Haiti gives Aristide ally a second chance

By , Staff writer of The Christian Science Monitor

Nearly a week after elections in Haiti, with the final votes still being counted, René Préval, a mild-mannered former president, was leading 33 candidates with 48.7 percent of the votes - a clear victory, but not the 50 percent needed to avoid a March 19 runoff.

As news of the outcome spread, thousands of Préval supporters took to the streets in the capital pounding drums, erecting roadblocks, and calling for a recount. They claim tens of thousands of Préval ballots had been invalidated so as to deny the candidate an outright win. "The electoral council is trying to do what it can to diminish the percentage of Préval so it goes to a second round," Jean-Henoc Faroul, president of one electoral district told The Associated Press.

But even with the vote almost certainly going to another round, Préval seems most likely to become Haiti's next leader. With 90 percent of the votes counted at press time, Leslie Manigat was coming in a distant second with only 11.8 percent. Haitians now are looking ahead to how Préval will try to bridge an entrenched rich-poor gap and bring security to this troubled nation.

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Born 63 years ago in Port-au-Prince into a relatively well-to-do family, Préval's father was a minister of agriculture - until the family was forced to flee the dictatorship of Francois "Papa Doc" Duvalier in the early 1960s. Préval studied agronomy in Belgium, before returning to Haiti in 1975.

Préval and Jean-Bertrand Aristide, a liberation theologist hugely popular among the poor, became friends when they joined forces in "Lavalas," a movement formed to protest the dictatorship of Jean-Claude "Baby Doc" Duvalier. And, when Mr. Aristide later won the country's first democratic election in 1990, Préval was named prime minister - until a military coup pushed them both into exile less than a year later.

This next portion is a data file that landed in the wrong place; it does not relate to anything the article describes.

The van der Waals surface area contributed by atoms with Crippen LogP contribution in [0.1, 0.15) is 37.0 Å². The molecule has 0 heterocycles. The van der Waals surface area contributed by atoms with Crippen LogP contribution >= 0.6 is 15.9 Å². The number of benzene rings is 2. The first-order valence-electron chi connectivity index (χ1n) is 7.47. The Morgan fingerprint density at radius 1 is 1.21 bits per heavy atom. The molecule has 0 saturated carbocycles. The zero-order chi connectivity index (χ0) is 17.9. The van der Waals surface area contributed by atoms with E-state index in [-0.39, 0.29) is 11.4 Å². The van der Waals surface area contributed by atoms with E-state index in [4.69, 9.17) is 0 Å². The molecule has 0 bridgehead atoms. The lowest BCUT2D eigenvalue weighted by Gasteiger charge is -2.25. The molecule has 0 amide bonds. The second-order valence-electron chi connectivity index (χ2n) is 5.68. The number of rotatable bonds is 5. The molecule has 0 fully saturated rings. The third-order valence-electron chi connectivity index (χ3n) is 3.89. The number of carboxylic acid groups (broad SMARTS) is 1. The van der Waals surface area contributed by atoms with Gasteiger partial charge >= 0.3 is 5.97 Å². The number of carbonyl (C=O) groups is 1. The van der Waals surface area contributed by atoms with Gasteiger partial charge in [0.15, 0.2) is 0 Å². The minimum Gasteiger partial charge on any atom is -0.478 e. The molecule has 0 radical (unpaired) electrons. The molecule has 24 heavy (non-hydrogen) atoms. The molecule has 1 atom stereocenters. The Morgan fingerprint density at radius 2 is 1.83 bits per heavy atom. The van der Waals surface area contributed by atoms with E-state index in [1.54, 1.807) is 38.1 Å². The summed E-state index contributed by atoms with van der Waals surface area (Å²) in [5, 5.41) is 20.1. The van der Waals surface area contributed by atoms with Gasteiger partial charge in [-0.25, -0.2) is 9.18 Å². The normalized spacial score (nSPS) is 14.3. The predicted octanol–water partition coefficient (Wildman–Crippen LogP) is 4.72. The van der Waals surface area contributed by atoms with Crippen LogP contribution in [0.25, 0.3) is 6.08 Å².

When the US restored Aristide to power three years later, Préval was appointed Haiti's director of the Economic and Social Assistance Fund, a USAID/World Bank-funded effort to promote small development projects. And in 1995 Préval entered the presidential campaign and won.

Préval's presidency is distinctive because he remains the only president in Haiti's 202-year history to win a democratic election, serve a full term, and peacefully hand power to a successor. But while his years in office, from 1996 to 2001, were calm and lacking in any major corruption scandals, many dismissed him as nothing more than a puppet of his mentor Aristide who returned to power after the 2000 elections.

Now, as Préval enters a second round to become the leader of this beleaguered country that has been led by an interim government since Aristide was ousted in 2004, he will no doubt be pressed to answer a question he has dodged for months: will he bring Aristide - who remains in exile in South Africa - back to power?

Préval did not run under Aristide's Lavalas party banner but rather with his own party - Lespwa, which means "hope" in Haitian Creole. Nonetheless, he was adopted by many of Aristide's former supporters as their candidate, and his rallies echoed with chants of "Bring Aristide home." Likewise, those who had campaigned to get Aristide out of office have expressed deep concern about Préval because of his association with the former leader.

"It's incumbent that he ... be his own man," stressed Dumarsais Simeus, the popular Haitian-American business tycoon who was blocked from running for constitutional reasons. "He seems serious about doing something to be a bridge between the poor and rich in this country - not to bring back the days of Aristide," says Mr. Simeus, who adds that he would be keen to work with a Préval government.

Charles Henri Baker, who came in third in tally to date, expresses a view typical of the business elite when he complains that Préval, "didn't do anything in office, except give us the chimères in Cité Soleil." Mr. Baker is referring to the slum gangs that Aristide allegedly armed - and which have since set off a devastating wave of kidnapping and bloodshed. "We are in bad shape if he becomes president," says Baker.

Préval has not responded to these charges, but has repeatedly said the solution to the violence in Cité Soleil cannot be a military one, and should involve social, economic, and political investment.

Ms. Harman is Latin America correspondent for the Monitor and USA Today.

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